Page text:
7. 7. 7Edit on Slide Master Rationale for the Courts’ Per Se Approach •Analytic component • Dominance is absolute not a relative concept • Once dominance exists no further restrictions of competition can be accepted and firms have special obligations •Ideological component • Consistency with fundamental goals of EU Treaty − Per se approach is effects-based and economically sound because it considers the impact of exclusionary rebates on the goal of preserving undistorted competition (as opposed to enhancing consumer welfare) and best protects the «discovery value» of competition − AEC test is inconsistent with the objectives of the EU Treaties because it would tolerate exclusion of competitors that are not sufficiently efficient » The competitive process is also harmed if rivals’ profitability is reduced or their market access is made more difficult •Policy implications: − An effects-based analysis should consider not only the effects of the business practice but also other effects such as enforcement costs, legal certainty and the allocation of risk » The Courts’ standards are clear, predictable and administerable > The AEC test is resource-intensive and hard to administer
  8. 8. 8Edit on Slide Master Rationale for the Commission’s Position •Traditional approach to dominance may make sense for State monopolies but not for firms that have earned their market positions •Discounts are normally pro-competitive and beneficial − Discounting should not be discouraged absent clear consumer harm •Price/Cost test needed to avoid chilling effect by distinguishing ‘good’ (pro- competitive) from ‘bad’ (exclusionary) discounts
  9. 9. 9Edit on Slide Master Legal Issues •The two approaches raise the following legal questions: • Q-1: Does the Treaty preclude an effects-based approach? • Q-2: What does ‘preserving undistorted competition’ mean • Q-1 The reference to ‘preserving undistorted competition’ neither mandates a per se approach nor precludes an ad hoc effects-based approach • Q-2: ‘Preserving undistorted competition’ is a form of words that must be given content and providing that content raises policy not legal issues: − What is the goal of antitrust enforcement? » Maximizing individual freedom » Protecting smaller competitors » Protecting the competitive process » Enhancing efficiency and consumer welfare » Enhancing total welfare
  10. 10. 10Edit on Slide Master Policy Considerations •Even assuming the correct goal is to protect the competitive process does intervention absent evidence of harm best achieve that goal? • "The standard for assessing whether a given practice is detrimental to ‘competition’ • or whether it is a legitimate tool of ‘competition’ should be derived from the effects • of the practice on consumers. If we think of ‘competition’ as a regime in which the • different suppliers contend to sell their products to participants on the other side of • the market, then the benefits reaped by the other side of the market will themselves • provide a measure of how well ‘competition’ works." • Report of the Economic Advisory Group on Competition Policy (EAGCP), "An Economic Approach to Article 82" (July 2005),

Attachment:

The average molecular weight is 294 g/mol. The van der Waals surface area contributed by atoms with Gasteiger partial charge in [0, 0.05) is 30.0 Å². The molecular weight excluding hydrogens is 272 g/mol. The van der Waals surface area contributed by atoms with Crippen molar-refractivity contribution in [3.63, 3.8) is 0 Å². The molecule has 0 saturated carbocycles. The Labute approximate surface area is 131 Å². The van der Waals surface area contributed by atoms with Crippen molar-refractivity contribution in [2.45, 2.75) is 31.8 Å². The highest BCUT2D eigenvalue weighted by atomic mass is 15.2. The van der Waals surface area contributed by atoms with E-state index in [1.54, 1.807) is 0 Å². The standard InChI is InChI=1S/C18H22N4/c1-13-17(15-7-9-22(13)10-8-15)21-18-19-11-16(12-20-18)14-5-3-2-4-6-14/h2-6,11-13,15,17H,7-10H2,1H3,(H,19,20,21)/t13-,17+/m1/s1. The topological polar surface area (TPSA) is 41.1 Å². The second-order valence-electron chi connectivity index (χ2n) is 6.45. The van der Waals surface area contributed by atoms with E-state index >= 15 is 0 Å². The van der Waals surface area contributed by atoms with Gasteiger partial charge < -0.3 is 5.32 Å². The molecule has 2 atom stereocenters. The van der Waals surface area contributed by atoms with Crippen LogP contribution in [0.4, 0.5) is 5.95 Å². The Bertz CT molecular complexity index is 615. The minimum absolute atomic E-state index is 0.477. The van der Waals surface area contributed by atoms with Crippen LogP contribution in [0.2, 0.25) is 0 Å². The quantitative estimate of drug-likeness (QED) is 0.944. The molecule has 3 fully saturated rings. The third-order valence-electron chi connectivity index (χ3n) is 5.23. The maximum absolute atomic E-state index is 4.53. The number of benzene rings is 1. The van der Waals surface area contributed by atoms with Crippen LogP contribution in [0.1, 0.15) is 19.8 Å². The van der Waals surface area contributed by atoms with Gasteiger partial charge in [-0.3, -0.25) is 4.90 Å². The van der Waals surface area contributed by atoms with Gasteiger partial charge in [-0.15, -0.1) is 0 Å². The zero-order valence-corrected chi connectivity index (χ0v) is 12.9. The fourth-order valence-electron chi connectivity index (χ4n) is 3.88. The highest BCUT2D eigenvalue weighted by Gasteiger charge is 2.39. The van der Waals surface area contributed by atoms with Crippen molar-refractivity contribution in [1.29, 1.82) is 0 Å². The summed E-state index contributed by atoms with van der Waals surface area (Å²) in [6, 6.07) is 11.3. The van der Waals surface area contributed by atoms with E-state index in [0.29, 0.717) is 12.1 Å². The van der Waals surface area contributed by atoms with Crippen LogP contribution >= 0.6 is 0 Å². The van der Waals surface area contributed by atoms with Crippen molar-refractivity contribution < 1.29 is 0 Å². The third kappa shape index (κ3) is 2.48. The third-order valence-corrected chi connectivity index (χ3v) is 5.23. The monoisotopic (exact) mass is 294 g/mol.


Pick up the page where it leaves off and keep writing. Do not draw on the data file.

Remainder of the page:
11. 11. 11Edit on Slide Master Policy Considerations • What is the proper balance between legal certainty and avoiding chilling effects? • Hard to answer these questions in the abstract − What impact did the Intel decision have?
  12. 12. 12Edit on Slide Master Policy Considerations •Is EU institutional design capable of incorporating an effects-based approach? • AEC test has 3 key moveable parts − Dominant firm’s avoidable cost » If high more likely to fail Test » Classification/accounting/economics issue » Most detailed and analytically challenging but relatively limited impact on outcome of the Test • Conditional part of discount (% of sales lost if customer does not buy 100%) − If high more likely to fail Test − Evidentiary issue if no written agreement − Important metric in determining outcome of the Test • Contestable share − If small more likely to fail Test − Evidentiary issue often based on internal documents unknown to dominant firm − Most powerful metric in determining outcome of the Test
  13. 13. 13Edit on Slide Master Policy Considerations •Commission’s incentives when applying AEC Test • Inflate variable cost • Inflate conditional part of discount • Reduce contestable share •Is the AEC test desirable given EU institutional design • • In practice, the EU system is prosecutorial and inquisitorial rather than adversarial − Commission decisions have the force of law − The Commission acts as prosecutor, judge and jury − The Commission controls the file • Uneven scope of judicial review and pre-HRC deference to the Commission’s complex economic assessments